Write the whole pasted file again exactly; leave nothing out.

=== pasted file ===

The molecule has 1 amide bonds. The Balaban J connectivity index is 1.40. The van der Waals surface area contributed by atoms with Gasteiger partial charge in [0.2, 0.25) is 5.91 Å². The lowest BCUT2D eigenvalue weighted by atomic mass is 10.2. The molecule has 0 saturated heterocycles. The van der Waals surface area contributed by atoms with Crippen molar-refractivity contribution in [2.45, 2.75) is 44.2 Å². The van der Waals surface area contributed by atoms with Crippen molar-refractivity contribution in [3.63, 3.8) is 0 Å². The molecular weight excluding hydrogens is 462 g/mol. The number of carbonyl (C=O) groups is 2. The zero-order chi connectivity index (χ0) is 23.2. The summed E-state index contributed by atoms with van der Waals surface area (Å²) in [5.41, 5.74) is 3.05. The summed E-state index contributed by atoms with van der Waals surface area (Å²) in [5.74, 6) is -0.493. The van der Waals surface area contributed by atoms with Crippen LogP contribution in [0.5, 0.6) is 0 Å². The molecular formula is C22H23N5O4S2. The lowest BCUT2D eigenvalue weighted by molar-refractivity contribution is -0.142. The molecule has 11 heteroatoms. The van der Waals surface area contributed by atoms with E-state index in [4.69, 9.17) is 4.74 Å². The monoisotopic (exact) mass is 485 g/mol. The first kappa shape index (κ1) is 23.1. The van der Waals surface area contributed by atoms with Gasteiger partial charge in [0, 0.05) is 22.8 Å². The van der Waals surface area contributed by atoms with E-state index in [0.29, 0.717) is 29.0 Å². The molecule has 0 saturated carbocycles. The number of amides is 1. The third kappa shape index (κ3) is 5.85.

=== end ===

The molecule has 1 amide bonds. The Balaban J connectivity index is 1.40. The van der Waals surface area contributed by atoms with Gasteiger partial charge in [0.2, 0.25) is 5.91 Å². The lowest BCUT2D eigenvalue weighted by atomic mass is 10.2. The molecule has 0 saturated heterocycles. The van der Waals surface area contributed by atoms with Crippen molar-refractivity contribution in [2.45, 2.75) is 44.2 Å². The van der Waals surface area contributed by atoms with Crippen molar-refractivity contribution in [3.63, 3.8) is 0 Å². The molecular weight excluding hydrogens is 462 g/mol. The number of carbonyl (C=O) groups is 2. The zero-order chi connectivity index (χ0) is 23.2. The summed E-state index contributed by atoms with van der Waals surface area (Å²) in [5.41, 5.74) is 3.05. The summed E-state index contributed by atoms with van der Waals surface area (Å²) in [5.74, 6) is -0.493. The van der Waals surface area contributed by atoms with Crippen LogP contribution in [0.5, 0.6) is 0 Å². The molecular formula is C22H23N5O4S2. The lowest BCUT2D eigenvalue weighted by molar-refractivity contribution is -0.142. The molecule has 11 heteroatoms. The van der Waals surface area contributed by atoms with E-state index in [4.69, 9.17) is 4.74 Å². The monoisotopic (exact) mass is 485 g/mol. The first kappa shape index (κ1) is 23.1. The van der Waals surface area contributed by atoms with Gasteiger partial charge in [0, 0.05) is 22.8 Å². The van der Waals surface area contributed by atoms with E-state index in [0.29, 0.717) is 29.0 Å². The molecule has 0 saturated carbocycles. The number of amides is 1. The third kappa shape index (κ3) is 5.85.